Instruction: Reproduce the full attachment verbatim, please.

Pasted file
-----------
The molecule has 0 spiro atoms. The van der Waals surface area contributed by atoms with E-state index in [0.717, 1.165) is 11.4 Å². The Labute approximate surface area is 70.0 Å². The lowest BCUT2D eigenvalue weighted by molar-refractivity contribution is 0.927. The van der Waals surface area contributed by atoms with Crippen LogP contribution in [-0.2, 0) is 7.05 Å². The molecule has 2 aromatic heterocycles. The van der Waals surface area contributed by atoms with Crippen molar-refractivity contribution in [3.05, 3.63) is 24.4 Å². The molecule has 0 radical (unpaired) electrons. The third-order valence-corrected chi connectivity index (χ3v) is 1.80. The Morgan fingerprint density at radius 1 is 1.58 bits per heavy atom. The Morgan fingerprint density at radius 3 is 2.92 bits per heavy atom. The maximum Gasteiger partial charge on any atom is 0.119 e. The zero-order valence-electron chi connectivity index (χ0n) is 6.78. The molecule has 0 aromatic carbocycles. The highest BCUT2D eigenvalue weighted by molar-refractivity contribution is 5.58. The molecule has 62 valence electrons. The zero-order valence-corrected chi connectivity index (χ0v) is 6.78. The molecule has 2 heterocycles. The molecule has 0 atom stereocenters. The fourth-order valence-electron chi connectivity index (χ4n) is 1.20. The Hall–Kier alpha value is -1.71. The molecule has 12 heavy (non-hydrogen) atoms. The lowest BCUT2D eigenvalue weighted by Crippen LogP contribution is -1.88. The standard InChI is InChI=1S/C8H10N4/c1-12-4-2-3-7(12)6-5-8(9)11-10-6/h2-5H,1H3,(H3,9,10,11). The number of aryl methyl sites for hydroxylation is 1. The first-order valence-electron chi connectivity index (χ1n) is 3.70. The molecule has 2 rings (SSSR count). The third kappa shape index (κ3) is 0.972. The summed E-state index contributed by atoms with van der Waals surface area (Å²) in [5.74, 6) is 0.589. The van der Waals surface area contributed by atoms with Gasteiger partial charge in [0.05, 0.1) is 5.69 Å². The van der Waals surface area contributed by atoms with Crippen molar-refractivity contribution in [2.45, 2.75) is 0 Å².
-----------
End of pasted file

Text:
The molecule has 0 spiro atoms. The van der Waals surface area contributed by atoms with E-state index in [0.717, 1.165) is 11.4 Å². The Labute approximate surface area is 70.0 Å². The lowest BCUT2D eigenvalue weighted by molar-refractivity contribution is 0.927. The van der Waals surface area contributed by atoms with Crippen LogP contribution in [-0.2, 0) is 7.05 Å². The molecule has 2 aromatic heterocycles. The van der Waals surface area contributed by atoms with Crippen molar-refractivity contribution in [3.05, 3.63) is 24.4 Å². The molecule has 0 radical (unpaired) electrons. The third-order valence-corrected chi connectivity index (χ3v) is 1.80. The Morgan fingerprint density at radius 1 is 1.58 bits per heavy atom. The Morgan fingerprint density at radius 3 is 2.92 bits per heavy atom. The maximum Gasteiger partial charge on any atom is 0.119 e. The zero-order valence-electron chi connectivity index (χ0n) is 6.78. The molecule has 0 aromatic carbocycles. The highest BCUT2D eigenvalue weighted by molar-refractivity contribution is 5.58. The molecule has 62 valence electrons. The zero-order valence-corrected chi connectivity index (χ0v) is 6.78. The molecule has 2 heterocycles. The molecule has 0 atom stereocenters. The fourth-order valence-electron chi connectivity index (χ4n) is 1.20. The Hall–Kier alpha value is -1.71. The molecule has 12 heavy (non-hydrogen) atoms. The lowest BCUT2D eigenvalue weighted by Crippen LogP contribution is -1.88. The standard InChI is InChI=1S/C8H10N4/c1-12-4-2-3-7(12)6-5-8(9)11-10-6/h2-5H,1H3,(H3,9,10,11). The number of aryl methyl sites for hydroxylation is 1. The first-order valence-electron chi connectivity index (χ1n) is 3.70. The molecule has 2 rings (SSSR count). The third kappa shape index (κ3) is 0.972. The summed E-state index contributed by atoms with van der Waals surface area (Å²) in [5.74, 6) is 0.589. The van der Waals surface area contributed by atoms with Gasteiger partial charge in [0.05, 0.1) is 5.69 Å². The van der Waals surface area contributed by atoms with Crippen molar-refractivity contribution in [2.45, 2.75) is 0 Å².